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February 18, 2005

Some Help from Our "Friends"

If Class War Rhetoric is so Bad for Dems, Why Do Republicans Keep Advising Them to Avoid It?

You've got to wonder why conservatives are so solicitous for Democrats to regain power by avoiding such appeals. The latest installment is MSNBC commentator Lawrence Kudlow arguing that the middle class doesn't buy the rhetoric:

According to exit polls from last November's presidential election, middle-income voters showed no signs of supporting class-warfare policies. In the $50,000 to $75,000 income group, which comprised 23 percent of last year's electorate, Bush defeated Kerry 56 percent to 43 percent. Bush also won the next higher income bracket, the 14 percent of voters earning between $75,000 and $100,000, by a margin of 55 percent to 45 percent. All in all, exit polls showed that people earning $50,000 and above -- a group representing 55 percent of all voters -- went for Bush 56 percent to 43 percent.

It would appear that the middle class once more rejected a class-warfare, tax-the-rich platform.

It's interesting that Ludlow thinks these are the best statistics to support his point-- and they are -- since he can't find support in polls on actual policy items, where tax-the-wealthy and defend the working poor politics are incredibly popular. Let's list a few items:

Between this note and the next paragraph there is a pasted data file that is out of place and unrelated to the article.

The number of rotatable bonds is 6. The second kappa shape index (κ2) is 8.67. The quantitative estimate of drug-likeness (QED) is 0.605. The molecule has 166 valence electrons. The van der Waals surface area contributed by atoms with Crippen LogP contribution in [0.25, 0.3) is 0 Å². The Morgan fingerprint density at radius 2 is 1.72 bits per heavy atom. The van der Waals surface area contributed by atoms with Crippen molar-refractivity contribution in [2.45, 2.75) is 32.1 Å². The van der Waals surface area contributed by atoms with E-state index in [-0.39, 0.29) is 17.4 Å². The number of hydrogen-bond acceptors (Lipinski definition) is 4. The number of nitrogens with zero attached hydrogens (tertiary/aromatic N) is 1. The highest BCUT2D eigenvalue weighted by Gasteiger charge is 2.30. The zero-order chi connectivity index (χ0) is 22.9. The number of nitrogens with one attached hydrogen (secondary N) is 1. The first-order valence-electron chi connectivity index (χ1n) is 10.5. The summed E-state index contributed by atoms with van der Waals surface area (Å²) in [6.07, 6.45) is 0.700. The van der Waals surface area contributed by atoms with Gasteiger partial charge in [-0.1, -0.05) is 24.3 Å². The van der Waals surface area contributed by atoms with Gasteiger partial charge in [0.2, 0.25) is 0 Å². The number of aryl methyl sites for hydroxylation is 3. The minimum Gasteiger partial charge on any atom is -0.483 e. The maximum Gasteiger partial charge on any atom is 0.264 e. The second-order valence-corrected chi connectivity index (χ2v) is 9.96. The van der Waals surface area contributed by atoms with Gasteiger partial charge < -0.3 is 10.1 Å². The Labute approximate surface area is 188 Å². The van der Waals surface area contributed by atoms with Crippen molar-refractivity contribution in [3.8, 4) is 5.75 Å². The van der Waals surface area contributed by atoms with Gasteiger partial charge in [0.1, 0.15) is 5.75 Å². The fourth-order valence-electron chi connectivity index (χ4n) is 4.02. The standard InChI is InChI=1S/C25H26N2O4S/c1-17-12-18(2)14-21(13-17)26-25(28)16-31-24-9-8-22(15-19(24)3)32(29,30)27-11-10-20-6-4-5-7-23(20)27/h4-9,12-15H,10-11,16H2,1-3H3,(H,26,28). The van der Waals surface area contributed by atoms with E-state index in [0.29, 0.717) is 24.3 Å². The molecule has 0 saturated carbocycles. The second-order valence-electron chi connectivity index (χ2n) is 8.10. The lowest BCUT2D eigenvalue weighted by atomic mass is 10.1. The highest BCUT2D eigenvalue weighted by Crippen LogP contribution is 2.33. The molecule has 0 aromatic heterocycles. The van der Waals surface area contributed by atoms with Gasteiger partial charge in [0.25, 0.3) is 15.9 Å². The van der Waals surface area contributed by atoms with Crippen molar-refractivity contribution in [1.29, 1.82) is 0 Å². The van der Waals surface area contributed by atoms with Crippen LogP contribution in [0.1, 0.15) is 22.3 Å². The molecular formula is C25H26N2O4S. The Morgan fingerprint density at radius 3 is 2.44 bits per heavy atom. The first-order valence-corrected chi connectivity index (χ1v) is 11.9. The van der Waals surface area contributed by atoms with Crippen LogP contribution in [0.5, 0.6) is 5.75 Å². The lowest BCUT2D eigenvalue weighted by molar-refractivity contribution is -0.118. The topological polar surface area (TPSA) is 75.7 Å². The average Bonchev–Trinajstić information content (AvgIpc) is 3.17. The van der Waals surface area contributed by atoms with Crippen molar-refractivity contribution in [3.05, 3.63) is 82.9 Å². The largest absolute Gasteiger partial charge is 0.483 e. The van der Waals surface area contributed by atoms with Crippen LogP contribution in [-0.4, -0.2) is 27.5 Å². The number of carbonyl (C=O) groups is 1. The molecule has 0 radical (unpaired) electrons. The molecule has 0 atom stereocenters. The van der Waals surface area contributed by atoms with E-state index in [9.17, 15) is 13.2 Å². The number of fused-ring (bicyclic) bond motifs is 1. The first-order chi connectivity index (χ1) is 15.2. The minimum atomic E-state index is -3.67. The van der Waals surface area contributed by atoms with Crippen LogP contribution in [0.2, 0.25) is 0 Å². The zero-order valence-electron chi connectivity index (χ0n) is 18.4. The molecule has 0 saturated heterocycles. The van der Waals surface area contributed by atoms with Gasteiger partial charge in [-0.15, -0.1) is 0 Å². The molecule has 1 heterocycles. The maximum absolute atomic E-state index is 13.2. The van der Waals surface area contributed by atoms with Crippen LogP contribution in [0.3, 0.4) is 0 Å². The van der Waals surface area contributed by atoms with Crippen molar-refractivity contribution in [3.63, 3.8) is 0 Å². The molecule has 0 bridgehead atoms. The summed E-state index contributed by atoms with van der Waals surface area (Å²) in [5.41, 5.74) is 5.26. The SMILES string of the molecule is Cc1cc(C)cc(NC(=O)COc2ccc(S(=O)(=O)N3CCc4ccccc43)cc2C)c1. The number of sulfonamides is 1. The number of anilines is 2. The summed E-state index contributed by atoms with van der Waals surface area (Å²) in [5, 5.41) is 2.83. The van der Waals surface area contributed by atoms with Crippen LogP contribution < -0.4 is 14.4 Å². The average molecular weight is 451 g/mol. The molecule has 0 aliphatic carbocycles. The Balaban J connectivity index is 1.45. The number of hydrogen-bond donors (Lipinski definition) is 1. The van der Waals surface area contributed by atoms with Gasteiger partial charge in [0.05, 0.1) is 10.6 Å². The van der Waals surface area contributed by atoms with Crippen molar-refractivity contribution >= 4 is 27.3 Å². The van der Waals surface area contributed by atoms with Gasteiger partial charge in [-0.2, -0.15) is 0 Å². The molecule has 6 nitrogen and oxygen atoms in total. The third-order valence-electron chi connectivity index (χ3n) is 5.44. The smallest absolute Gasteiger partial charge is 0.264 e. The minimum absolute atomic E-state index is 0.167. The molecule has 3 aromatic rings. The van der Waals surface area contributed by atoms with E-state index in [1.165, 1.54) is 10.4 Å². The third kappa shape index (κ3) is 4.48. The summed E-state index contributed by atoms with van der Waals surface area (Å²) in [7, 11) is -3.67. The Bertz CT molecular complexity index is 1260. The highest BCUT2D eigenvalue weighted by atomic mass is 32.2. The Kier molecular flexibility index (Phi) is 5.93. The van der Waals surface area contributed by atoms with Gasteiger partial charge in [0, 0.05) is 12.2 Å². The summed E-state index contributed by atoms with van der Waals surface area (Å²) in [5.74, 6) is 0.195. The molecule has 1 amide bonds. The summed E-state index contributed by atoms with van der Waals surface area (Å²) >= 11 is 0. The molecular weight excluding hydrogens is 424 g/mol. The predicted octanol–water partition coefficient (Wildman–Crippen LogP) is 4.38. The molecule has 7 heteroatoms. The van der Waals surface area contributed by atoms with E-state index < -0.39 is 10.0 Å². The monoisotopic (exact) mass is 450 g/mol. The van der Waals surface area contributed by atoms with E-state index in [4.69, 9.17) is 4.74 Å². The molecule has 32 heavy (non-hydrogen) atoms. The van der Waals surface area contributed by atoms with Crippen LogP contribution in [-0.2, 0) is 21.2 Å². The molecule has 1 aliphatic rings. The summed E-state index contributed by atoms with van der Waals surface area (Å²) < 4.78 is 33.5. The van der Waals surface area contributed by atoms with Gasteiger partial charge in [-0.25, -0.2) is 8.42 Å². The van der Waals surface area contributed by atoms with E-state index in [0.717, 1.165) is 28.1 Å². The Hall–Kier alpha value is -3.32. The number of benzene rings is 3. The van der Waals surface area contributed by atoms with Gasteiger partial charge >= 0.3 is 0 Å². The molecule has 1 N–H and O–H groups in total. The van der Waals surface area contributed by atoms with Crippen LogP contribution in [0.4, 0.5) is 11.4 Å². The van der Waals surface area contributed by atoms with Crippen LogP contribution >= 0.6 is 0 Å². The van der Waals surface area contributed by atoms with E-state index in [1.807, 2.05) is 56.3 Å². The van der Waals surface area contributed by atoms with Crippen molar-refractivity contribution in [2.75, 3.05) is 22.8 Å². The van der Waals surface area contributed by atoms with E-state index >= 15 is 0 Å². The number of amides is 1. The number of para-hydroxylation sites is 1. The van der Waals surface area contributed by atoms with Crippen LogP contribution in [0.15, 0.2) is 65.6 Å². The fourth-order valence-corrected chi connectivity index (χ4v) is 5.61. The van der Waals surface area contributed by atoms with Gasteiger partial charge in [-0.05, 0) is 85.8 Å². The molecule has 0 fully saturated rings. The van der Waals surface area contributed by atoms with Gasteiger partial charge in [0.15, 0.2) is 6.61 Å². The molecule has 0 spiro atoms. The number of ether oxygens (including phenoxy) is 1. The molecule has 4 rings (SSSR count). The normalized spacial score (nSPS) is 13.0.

• More than two-thirds of voters think the wealthy should pay taxes on all their wages to bolster social security.
  • 80% of Americans think the financial malfeasance of Enron and WorldCom are widespread in corporate America, and 57% of Americans think white collor crime occurs "very often" in American businesses.
  • Roughly 80% of the population supports raising the minimum wage; 72% voted to do so just last fall in "red state" Florida.
  • Expanding health care is overwhelmingly popular; one poll found that 84% of the population agreed with the statement, "Health care should be provided equally to everyone, just as public education is."

    That's a pretty nice public opinion cushion for progressive politicians to build a populist politics built around holding the wealthy and corporate America accountable, making them pay their fair share of taxes, and helping working Americans with higher wages and health care.

    If progressives have political problems, it's due to fears generated by the Bush administration over terrorism and over social issues like abortion. But if the Democrats abandoned populist economic issues, they'd lose one of the key areas where they have strong built-in popularity. Which of course is the point of "friends" like Kudlow giving their advice.

    Posted by Nathan at February 18, 2005 08:35 AM